Managing together: Integrating community-centered, ecosystem-based approaches into forestry, agriculture and tourism sectors

Project type
Project status

Project Background

Sri Lanka's biodiversity is globally significant both for its irreplaceability and its vulnerability. About 30% of the country's land area has been designated as protected, in a range of categories managed mainly by two government agencies, the Forest Department and the Department of Wildlife Conservation. It has long been recognized that protected areas are vital but not enough alone to conserve biodiversity and to maintain natural ecological processes. In particular, habitat modification through human activities in the surrounding landscapes and seascapes threatens the effectiveness of individual protected areas whether marine or terrestrial. Government agency policies, and the activities of people in different production and development sectors often conflict not only with biodiversity conservation, but also with each other.

The Project, “Managing Together: Integrating Community-centered, Ecosystem-based Approaches into Forestry, Agriculture and Tourism Sectors”, in short identified as “Managing Together” uses a community-centered and ecosystem-based approach to mainstream biodiversity conservation and benefit sharing through the development sectors of forestry, agriculture and tourism. The Project, which will be mainly based in the Malwathu Oya Basin, is led by the Biodiversity Secretariat of the Ministry of Environment with funding from the Global Environment Facility’s 6th programme cycle through UNDP, and IUCN as the responsible partner. The area includes major protected areas and significant populations of elephants and other globally significant species whose viability can only be ensured through such a coordinated approach. Although the access to this area was restricted during the 26-year civil war, tourists are now beginning to arrive to an area where tourist infrastructure is limited. The project provides a valuable opportunity to establish social and environmental safeguards in time to avoid repeating damaging mistakes in tourism development in the south of the country.

The Project will work with multiple stakeholders extending from national level government agencies to provincial and district administration to community level. Private sector engagement is a key aspect to enhance income levels and quality of life of communities who are safeguarding ecosystem services while using the same environment for tourism, agriculture, forestry, and other socio-economic activities. This four year project, commenced in 2021, aims to develop a number of up-scalable models for integrating conservation in development using three trial landscapes within the Malwathu Oya Basin—two terrestrial (Ritigala to Mihintale and Giant’s Tank/Madhu Road-Wilpattu) areas and one marine (Gulf of Mannar/Vankalai-Arippu-Silavaturai) area. 

The Project will enhance the capacity of project partners and communities to engage in scientific land-use planning, business development, community development leading to enhanced income and improved ecosystems/ecosystem services in the area. In doing so, the Project will involve the community, government and private sector jointly in designing and developing innovative land-use practices, area-based products and services while mainstreaming biodiversity conservation for long-term sustainability and resilience. Project activities will be primarily implemented in the six “focal villages” in the three "trial landscapes", focusing mainly on agriculture, tourism, and forestry.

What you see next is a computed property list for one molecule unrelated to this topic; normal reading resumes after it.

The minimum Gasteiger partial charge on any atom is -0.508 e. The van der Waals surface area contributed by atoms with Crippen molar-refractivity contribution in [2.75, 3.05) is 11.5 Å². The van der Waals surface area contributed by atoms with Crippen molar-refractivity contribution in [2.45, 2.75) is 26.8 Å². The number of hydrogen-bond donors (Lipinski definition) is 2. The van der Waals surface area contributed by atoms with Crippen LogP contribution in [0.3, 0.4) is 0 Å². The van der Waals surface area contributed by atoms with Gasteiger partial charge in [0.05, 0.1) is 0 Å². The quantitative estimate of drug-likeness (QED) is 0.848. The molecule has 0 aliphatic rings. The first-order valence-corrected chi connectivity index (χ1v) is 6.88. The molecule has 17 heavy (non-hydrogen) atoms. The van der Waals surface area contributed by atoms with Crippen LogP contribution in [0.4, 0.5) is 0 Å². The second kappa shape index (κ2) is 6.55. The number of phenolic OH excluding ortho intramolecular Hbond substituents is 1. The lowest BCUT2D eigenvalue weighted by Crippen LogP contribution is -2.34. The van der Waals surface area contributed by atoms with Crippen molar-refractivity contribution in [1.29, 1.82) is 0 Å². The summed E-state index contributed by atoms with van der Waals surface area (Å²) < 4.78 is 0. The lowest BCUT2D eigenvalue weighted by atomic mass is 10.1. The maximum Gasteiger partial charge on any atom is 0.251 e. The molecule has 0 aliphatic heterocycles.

The long-term monitoring programme, which will be in operation will track the impacts of this landscape approach and will make necessary adjustments to develop up-scalable models based on results in the three "trial landscapes."  A dissemination programme will be established to share results and to encourage adoption of the modified approach in other parts of the country.

Objectives of the project

Strengthened protection of globally significant biodiversity through mainstreaming of conservation and sustainable practices into land use planning and sectoral decision-making in forestry, agriculture and tourism sectors

Expected Outputs

Output 2.1: Public information and involvement programme designed and implemented across all Districts and Divisional Secretariats represented in the Trial Landscapes

Output 2.2: Mechanisms for trans-jurisdictional and multi-sectoral consultations in the landscape conservation design established and implemented

Output 2.3: Strategic conservation designs for each Trial Landscape for incorporation into government decision-making and local development plans

Output 2.4: Guidelines for mainstreaming biodiversity conservation into natural resource management, tourism and land use planning

Output 2.5: Technical and material support for immediate actions required under the agreed strategic designs

Output 3.1: Public information and involvement programme designed and implemented in the focal village clusters

Output 3.2: Participatory mechanisms to bring together community and government stakeholders in a landscape conservation design approach to local land use planning

Output 3.3: Biophysical and socio-economic information required for analysis and reference before and during community-centred land-use planning

Output 3.4: Six village cluster land-use plans that provide opportunities for novel or modified livelihoods linked with biodiversity conservation

Output 3.5: Livelihood interventions to enhance tourism and natural resource management under the land-use plans prepared and implemented


Donor/s:  Global Environment Facility

Partner/s: Ministry of Environment, UNDP and IUCN

Sri Lanka